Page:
Many things in Kenyan elections have not changed.
However, in 2017, there are some marked improvements in fundamental voting patterns and some interesting facts that go against the grain in electioneering.
Three women were elected to the positions of Governor and Senator for the first time.
From zero to three is a quantum leap, given that women who choose to join politics in Kenya face many cultural, religious and economic challenges: the discrimination, lack of financial mobilisation support in a male-dominated, party based political environment, and gender based violence.
Even though we are quite far from the envisioned one-third representation in the elective bodies, Kenya has made massive strides in the last election towards gender equity and representation.
I would like to share right now some lessons learned for those who aspire to political office in 2022. Five years is a very short time to get your act together.
First, you need a manifesto that outlines what your policy intentions or promises to the electorate will be. This will make you sound intelligent, well prepared and sympathetic to the needs of voters.
Candidates who make references to their manifestos arouse curiosity from a certain group in the population, who then want to get a hold of such documents and read them.
It is easier to have a reference document, than to run around town kissing babies and singing Alleluia in churches.
Which brings me to another observation. Whatever campaign strategy you may wish to use, be natural. Eating roast maize like it is laboratory mice infected with a deadly virus will lose you at least 10,000 votes in one sitting.
Roast maize is a delicacy in many parts of Kenya and a healthy, if not sanitised, on-the-go snack for many in the urban population. If you choose to eat it, do so with some respect and decorum, if not for those who enjoy it, then for the maize at least.
As a politician you need to know your facts, figures and personalities. Do not be that politician who gets caught in red on the public truthmeter. Should you choose to discredit your opponents, stick to facts, lying makes you look like a weak candidate.
If you are on TV or radio, do not refer to people by names that do not belong to them. If you are not sure, just do not use names. It creates a bad public perception.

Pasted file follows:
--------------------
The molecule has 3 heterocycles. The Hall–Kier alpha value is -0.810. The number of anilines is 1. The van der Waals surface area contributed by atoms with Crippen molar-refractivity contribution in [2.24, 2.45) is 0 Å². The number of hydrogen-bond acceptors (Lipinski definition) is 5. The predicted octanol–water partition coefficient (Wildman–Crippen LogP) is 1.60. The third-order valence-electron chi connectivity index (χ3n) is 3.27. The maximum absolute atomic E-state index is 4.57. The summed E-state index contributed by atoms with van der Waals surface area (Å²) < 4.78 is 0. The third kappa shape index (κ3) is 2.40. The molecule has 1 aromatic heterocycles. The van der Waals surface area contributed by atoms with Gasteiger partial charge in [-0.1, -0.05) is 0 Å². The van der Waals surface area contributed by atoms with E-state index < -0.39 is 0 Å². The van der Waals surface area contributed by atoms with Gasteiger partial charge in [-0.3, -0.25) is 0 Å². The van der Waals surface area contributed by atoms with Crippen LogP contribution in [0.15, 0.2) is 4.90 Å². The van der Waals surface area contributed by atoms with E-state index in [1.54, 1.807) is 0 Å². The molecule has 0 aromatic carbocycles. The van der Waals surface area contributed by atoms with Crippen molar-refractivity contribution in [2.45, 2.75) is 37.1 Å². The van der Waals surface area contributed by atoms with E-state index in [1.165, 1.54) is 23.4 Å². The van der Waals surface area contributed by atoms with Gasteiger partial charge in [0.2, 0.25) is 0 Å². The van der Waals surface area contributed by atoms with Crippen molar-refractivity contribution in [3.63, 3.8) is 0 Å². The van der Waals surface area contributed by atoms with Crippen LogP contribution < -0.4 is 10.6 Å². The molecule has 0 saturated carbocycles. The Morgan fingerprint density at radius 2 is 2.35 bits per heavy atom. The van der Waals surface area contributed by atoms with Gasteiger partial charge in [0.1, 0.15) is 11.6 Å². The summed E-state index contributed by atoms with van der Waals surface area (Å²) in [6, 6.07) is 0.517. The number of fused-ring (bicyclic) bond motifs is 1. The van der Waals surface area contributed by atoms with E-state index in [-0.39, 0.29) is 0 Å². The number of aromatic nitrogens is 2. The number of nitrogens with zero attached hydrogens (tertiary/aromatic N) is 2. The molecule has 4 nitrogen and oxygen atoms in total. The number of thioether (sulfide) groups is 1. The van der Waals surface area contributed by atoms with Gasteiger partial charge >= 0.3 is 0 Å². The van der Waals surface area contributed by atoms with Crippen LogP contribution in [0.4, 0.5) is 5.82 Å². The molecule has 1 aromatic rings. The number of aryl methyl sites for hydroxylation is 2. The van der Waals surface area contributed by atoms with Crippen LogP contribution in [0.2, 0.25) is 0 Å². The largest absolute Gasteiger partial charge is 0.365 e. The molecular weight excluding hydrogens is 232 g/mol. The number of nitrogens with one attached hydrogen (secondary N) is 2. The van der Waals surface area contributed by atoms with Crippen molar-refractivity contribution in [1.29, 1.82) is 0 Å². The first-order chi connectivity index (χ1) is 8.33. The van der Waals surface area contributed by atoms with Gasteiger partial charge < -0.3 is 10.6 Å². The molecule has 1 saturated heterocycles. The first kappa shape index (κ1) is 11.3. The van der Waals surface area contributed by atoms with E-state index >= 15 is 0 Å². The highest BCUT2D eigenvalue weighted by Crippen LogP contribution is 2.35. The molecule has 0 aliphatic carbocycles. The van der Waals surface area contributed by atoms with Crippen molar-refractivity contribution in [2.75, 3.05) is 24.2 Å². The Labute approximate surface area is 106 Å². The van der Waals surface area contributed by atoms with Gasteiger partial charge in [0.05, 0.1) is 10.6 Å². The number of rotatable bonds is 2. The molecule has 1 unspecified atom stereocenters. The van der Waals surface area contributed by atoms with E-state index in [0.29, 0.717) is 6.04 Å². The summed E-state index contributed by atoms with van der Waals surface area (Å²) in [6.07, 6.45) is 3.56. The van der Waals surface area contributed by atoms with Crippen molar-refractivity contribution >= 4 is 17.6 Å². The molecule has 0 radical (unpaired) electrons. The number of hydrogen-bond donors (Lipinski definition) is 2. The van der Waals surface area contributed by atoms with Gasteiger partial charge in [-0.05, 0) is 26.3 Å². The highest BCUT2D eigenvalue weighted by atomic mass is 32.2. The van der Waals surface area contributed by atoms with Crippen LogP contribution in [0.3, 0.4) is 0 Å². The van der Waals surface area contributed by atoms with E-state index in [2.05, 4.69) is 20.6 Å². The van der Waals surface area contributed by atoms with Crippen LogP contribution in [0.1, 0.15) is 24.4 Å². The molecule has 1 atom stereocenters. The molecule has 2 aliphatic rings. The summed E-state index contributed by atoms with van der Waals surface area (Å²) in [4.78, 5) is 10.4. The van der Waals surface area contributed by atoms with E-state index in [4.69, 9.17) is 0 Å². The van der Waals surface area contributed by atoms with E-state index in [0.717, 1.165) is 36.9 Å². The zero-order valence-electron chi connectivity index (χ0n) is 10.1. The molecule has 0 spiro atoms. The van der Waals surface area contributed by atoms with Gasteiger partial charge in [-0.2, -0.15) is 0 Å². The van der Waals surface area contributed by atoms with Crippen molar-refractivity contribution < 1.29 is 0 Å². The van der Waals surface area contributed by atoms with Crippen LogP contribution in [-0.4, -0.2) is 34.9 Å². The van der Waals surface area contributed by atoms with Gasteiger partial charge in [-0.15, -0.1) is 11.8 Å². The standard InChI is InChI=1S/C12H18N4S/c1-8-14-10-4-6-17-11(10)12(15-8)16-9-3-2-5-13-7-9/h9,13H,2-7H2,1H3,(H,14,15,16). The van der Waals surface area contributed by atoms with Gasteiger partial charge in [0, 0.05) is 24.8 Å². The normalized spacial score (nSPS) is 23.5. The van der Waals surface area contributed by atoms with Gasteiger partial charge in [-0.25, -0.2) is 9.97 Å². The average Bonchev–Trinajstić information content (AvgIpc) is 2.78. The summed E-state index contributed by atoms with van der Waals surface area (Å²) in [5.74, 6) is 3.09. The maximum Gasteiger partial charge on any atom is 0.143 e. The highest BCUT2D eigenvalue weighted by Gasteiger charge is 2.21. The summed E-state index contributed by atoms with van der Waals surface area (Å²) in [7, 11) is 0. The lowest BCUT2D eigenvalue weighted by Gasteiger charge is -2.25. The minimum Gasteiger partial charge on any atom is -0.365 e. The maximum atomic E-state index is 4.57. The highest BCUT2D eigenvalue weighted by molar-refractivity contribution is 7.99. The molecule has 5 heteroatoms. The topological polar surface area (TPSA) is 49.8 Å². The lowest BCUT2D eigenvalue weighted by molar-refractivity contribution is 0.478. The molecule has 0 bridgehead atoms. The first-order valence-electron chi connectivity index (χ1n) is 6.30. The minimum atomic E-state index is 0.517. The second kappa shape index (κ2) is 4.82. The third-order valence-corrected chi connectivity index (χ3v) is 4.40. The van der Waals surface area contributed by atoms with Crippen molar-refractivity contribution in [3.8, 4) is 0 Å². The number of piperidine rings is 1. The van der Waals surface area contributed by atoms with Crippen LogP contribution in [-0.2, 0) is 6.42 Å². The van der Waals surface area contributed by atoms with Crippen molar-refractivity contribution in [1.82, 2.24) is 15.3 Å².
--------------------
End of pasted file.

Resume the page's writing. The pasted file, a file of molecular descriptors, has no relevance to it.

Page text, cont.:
If you choose to use sayings, proverbs or witty quotes, get them right before you open your mouth, unless your intention is to be the court jester of the political season.
Be qualified for the job. The law stipulates the academic qualifications for holders of various public offices. Although many Kenyans live in the hope that these clauses will be removed from the law it is better to aim for the office for which you qualify.
If not, just be prepared for your life’s story to be in public domain including those details that cannot appear in your eulogy.
The flip side of being unqualified on paper is that your opponents seriously underestimate you, giving you an undue advantage.
Social media following and debates are very different from vote casting. They probably work better for elections such as those of Big Brother where the actual voting is done on the same media as well.
Political office is different. It seems generating the highest number of comments on Twitter or Facebook does not translate into votes. By extension, your supporters generating derogatory debate on your opponents on social media may make moderates end up not voting for you and the proverbial swing votes may swing the other way.
English, as the saying goes, is not a measure of intelligence. In any case it is Kenya’s second official language after Swahili. Spending time ridiculing politicians because they cannot speak English has proved to be an activity in futility.
The jokes are hilarious for sure, but at the ballot box, all those slurs are forgiven and forgotten.
Youthful politicians are also a charm. The Ukweli Party conducted issue-based campaigns, introduced crowdfunding in politics and attracted admiration all round.
Some even conducted a clean up to remove their posters from the city before being mandated to. What a breath of fresh air.
Getting into office right now is not the issue, but setting trends in the way Kenya conducts politics is the gain.
Some of the things Kenya set out in the 2010 Constitution may not work, but others will work perfectly.
One can also tell the politicians who are on a shoestring budget by the clothes they wear. At the end of the day it is the votes that count and clean and smart will not work for the millennials. It has to be clean, smart and trendy.